This lesson teaches students about the factors of 16. To get the March 2021 lesson, and a new lesson each month, sign up here. This might be my favorite lesson in the entire Brick Math curriculum, because it does so many things so well:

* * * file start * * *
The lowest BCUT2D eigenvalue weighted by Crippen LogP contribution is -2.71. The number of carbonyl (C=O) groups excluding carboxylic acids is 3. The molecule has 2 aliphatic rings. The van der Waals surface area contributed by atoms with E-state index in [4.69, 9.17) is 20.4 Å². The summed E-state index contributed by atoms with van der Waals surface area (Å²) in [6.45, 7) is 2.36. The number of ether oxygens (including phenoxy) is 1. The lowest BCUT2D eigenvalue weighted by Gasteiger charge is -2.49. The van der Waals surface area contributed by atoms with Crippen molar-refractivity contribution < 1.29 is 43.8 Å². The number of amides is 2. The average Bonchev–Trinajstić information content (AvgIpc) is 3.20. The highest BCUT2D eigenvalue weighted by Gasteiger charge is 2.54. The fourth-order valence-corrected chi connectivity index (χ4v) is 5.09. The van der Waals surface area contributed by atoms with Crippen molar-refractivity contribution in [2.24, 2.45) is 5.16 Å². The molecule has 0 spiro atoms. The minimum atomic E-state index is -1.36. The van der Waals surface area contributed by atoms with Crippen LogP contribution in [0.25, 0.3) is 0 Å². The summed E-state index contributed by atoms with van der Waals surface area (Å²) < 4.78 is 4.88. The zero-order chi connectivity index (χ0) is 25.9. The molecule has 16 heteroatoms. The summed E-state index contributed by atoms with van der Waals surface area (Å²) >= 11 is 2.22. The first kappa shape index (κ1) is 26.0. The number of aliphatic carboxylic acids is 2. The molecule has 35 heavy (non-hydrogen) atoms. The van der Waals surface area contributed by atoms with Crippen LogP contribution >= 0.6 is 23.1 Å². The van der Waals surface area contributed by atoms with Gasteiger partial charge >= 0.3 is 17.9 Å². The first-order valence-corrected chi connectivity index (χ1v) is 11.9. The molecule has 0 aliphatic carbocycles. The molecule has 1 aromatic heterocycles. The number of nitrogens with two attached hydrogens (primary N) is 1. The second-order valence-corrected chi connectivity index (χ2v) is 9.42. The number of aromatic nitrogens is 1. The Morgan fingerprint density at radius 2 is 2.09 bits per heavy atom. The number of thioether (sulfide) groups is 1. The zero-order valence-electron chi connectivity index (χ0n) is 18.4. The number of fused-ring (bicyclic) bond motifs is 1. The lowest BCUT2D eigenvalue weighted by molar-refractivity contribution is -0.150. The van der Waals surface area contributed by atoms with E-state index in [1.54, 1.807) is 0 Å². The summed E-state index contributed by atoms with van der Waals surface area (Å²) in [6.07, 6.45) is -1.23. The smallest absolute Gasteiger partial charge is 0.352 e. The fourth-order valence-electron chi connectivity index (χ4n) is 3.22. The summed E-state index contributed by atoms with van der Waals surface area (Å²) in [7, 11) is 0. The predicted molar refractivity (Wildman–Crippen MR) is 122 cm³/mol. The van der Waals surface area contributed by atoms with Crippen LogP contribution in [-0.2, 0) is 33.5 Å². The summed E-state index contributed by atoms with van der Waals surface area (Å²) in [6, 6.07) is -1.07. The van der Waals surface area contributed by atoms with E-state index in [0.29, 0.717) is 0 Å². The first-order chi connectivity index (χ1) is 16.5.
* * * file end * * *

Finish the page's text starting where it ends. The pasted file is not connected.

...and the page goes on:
I use this lesson often when I’m demonstrating how well Brick Math works as a complete learning solution for elementary math. It always helps someone new to the program understand how effective the Brick Math methods are. Try the lesson with your student(s) today to demonstrate factors. The first two pages are from the Teacher Lesson Guide. The next two pages are for the student to use as they learn. There is a baseplate on the last page where the student can draw his/her final model of the factors of 16, plus space to list all the factors of 16. We guarantee they will have that “aha” moment when you teach factors this way! Brick Math’s Basic Fractions Using LEGO® Bricks is a great way to get started with the topic of fractions. It starts by teaching the concept of fractions and progresses through unit fractions, addition and subtraction of fractions, and both like and unlike denominators. The use of LEGO® bricks to model the math makes it fun to learn, too! Brick Math is a K6 math curriculum that uses LEGO® bricks to model 11 different math subjects: Counting, Addition, Subtraction, Multiplication, Division, Basic Fractions, Basic Measurement, Fraction Multiplication, Fraction Division, Advanced Measurement and Geometry, and Decimals. It works well for homeschooling, math intervention, enrichment, and as a wholeschool program. Materials are simple and are not shared between students. It adapts easily to online instruction. If you teach math or have a student at home who is learning math, check brickmath.com. The website includes videos for both teacher training and direct instruction of students. You can learn more about how Brick Math improves student math test scores and hear what people who are using Brick Math have to say about the program.